Google has begun to build 100 prototype self-driving cars that it plans to begin testing this year in an effort to reengineer transportation. Marketing and advertising executives have mixed thoughts on whether they will make the purchase.
Today, the electronic cars have a maximum speed of 25 miles per hour and lack a steering wheel, brakes and gas pedal, but come equipped with sensors to remove blind spots and software designed to help them steer clear of accidents. The passenger has a button to push that stops the car in case of emergency.
"If all goes well, we'd like to run a small pilot program here in California in the next couple of years," Chris Urmson, director of the self-driving car project, wrote in a post. "We're going to learn a lot from this experience, and if the technology develops as we hope, we’ll work with partners to bring this technology into the world safely."
Magnetic CEO James Green would purchase a Google self-driving car "in a heartbeat" because commuters on trains and buses can multitask, whereas those in cars cannot.
Apparently, marketers are either in or out. Suzy Sandberg, PM Digital president, wants in -- although she finds the self-driving car "pretty spooky" and thinks that train left the station with Google Glass. Knowing her lifestyle she would likely buy one because she spends hours running errands and would likely send the car around town to do them for her. "I am sure many stores would adopt a 'pack-the-driverless-car' amenity, akin to ordering online and pick-up in store. I would use this to the max," she said. "When my kids fight about who needs the car, it would drive one and then the other."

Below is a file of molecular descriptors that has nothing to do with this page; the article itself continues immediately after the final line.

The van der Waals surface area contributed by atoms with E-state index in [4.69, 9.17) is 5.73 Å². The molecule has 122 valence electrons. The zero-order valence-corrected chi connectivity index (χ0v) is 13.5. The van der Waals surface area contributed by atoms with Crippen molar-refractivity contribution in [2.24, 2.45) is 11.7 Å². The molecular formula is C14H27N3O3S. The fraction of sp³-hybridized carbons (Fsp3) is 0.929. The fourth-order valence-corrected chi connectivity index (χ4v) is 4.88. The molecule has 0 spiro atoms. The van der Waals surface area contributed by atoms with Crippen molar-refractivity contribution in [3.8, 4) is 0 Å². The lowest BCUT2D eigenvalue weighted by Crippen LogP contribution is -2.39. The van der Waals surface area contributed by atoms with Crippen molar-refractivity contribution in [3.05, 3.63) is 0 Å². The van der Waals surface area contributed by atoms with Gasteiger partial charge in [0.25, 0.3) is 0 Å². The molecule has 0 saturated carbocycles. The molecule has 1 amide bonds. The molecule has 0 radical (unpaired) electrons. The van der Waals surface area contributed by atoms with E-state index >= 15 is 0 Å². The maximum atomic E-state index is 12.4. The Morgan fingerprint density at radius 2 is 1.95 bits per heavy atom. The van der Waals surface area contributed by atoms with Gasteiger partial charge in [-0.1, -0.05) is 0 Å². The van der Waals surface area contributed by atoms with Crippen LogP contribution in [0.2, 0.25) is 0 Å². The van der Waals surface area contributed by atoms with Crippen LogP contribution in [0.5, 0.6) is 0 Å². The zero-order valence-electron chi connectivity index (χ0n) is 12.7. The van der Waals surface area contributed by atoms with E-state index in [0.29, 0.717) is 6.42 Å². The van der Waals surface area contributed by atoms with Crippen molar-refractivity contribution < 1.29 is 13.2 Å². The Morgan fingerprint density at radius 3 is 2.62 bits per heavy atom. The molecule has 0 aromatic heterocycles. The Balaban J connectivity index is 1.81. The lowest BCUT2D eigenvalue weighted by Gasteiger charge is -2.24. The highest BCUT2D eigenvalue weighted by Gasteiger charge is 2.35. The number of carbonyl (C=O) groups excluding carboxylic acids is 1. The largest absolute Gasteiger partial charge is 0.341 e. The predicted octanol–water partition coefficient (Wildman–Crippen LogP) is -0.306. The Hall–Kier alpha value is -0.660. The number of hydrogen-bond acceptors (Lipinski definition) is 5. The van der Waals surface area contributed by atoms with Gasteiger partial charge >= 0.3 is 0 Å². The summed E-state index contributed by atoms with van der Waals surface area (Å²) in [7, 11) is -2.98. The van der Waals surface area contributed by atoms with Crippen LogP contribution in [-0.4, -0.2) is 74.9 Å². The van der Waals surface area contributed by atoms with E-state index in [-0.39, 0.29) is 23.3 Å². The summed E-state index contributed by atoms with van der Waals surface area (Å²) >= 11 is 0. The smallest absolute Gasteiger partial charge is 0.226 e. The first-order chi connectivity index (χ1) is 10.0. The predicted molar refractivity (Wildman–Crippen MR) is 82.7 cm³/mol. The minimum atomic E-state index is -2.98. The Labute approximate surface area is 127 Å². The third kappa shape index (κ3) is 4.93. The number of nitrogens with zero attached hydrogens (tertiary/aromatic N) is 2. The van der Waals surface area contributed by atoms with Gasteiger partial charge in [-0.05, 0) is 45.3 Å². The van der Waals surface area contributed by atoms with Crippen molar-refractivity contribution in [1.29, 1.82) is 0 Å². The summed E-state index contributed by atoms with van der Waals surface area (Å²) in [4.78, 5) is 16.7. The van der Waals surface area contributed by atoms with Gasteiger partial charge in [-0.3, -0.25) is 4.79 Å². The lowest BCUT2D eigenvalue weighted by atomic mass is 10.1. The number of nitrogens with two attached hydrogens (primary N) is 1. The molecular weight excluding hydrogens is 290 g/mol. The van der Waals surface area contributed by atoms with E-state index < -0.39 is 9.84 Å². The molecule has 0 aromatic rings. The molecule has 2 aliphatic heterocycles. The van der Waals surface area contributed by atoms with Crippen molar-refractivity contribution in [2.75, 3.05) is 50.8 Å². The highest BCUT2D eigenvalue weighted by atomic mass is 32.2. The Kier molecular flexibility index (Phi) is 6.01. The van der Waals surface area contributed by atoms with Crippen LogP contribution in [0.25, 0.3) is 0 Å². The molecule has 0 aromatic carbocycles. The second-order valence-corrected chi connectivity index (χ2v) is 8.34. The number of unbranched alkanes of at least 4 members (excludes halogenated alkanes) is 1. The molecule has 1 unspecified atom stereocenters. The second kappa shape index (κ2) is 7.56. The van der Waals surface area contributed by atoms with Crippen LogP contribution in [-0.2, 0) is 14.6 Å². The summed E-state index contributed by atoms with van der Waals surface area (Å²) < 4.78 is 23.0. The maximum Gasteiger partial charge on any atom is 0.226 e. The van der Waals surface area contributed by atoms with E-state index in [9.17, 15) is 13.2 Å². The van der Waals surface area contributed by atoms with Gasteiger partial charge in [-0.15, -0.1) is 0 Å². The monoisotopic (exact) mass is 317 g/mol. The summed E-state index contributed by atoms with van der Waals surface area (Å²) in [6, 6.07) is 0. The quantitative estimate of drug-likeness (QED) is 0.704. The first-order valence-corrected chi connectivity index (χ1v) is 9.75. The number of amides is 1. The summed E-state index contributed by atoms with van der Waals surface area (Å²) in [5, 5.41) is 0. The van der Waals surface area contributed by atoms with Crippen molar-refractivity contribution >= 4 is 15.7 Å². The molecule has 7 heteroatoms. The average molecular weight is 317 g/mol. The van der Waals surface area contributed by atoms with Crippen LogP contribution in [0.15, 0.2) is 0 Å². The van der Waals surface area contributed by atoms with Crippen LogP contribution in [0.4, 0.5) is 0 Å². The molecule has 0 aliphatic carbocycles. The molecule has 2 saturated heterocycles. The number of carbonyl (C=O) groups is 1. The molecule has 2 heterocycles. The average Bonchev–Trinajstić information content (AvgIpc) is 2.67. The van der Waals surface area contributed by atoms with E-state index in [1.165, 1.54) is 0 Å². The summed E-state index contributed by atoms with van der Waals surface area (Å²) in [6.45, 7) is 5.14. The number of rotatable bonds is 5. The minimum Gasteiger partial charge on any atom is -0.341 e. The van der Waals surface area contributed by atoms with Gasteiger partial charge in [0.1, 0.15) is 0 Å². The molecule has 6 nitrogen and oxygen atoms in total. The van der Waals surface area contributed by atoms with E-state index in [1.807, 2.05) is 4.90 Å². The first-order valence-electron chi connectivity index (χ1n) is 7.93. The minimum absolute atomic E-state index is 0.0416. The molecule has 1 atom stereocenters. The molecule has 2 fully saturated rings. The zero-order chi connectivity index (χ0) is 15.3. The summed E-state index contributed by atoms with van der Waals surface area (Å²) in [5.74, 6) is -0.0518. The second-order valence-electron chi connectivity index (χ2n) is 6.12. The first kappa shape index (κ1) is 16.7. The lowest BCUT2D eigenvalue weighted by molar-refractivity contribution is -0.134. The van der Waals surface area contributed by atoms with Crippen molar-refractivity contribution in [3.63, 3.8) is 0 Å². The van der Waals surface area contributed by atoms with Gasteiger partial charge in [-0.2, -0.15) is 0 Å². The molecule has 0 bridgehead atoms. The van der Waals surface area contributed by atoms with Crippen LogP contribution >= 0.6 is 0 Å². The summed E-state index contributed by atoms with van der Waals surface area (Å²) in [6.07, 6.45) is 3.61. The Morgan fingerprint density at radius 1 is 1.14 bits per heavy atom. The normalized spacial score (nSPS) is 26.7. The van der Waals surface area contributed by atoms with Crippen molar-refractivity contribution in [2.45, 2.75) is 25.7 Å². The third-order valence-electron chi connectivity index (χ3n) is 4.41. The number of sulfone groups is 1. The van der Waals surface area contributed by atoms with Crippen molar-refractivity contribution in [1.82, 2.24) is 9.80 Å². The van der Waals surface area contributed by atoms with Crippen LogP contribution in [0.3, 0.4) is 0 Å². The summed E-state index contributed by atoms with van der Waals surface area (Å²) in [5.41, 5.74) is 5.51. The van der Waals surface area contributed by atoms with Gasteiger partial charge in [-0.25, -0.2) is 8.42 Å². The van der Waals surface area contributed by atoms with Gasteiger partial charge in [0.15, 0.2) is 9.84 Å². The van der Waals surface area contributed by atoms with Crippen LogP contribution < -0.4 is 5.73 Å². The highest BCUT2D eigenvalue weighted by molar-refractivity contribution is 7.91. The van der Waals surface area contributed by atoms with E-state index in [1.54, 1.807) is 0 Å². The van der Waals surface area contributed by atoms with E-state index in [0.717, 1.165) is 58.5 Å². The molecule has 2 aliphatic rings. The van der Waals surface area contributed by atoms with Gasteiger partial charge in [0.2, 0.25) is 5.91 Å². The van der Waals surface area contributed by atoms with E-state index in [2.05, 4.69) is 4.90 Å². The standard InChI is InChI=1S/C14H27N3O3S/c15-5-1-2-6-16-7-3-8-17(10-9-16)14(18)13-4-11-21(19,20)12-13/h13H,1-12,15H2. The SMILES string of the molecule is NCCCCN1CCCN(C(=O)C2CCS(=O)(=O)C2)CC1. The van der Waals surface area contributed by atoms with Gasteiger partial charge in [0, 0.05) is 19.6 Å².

Frequent travelers who sometimes fly out from one airport and in to another would no longer need to worry about how to get to and from different airports. Sandberg could send the car where it needed to go next, including home to eliminate overnight or long-term parking costs at airports.
Since Rob Griffin, Havas Media EVP of global head of digital, remains too technology-reliant, he would wait for the next-generation product. There are always exceptions, but he doubts this is one. He will upgrade Apple computer equipment early to play, but will wait for the iPhone OS upgrades to review kinks and patches first. "When my buddies stop bitching, I upgrade," he said. "I put a car in the phone bucket. It has to just work. Plus, until Mercedes diesel goes there, I am out."
Griffin's out until the second release version. Motivity Marketing Founder Kevin Ryan wants a manual override button, which the car offers. "Even the Starship Enterprise had a manual override," he said. "If Google wants to really market this they should break away from the traditional Google-centric approach they seem to have with everything they do."
Ryan believes companies should not enter a new market with an "infallible" attitude, where company executives think they can do no wrong. "The unapologetic all mighty entity approach works when people don’t have a lot of choices like, for example, buying search ads, but for something like this, they need a whole new look, feel and attitude," he said.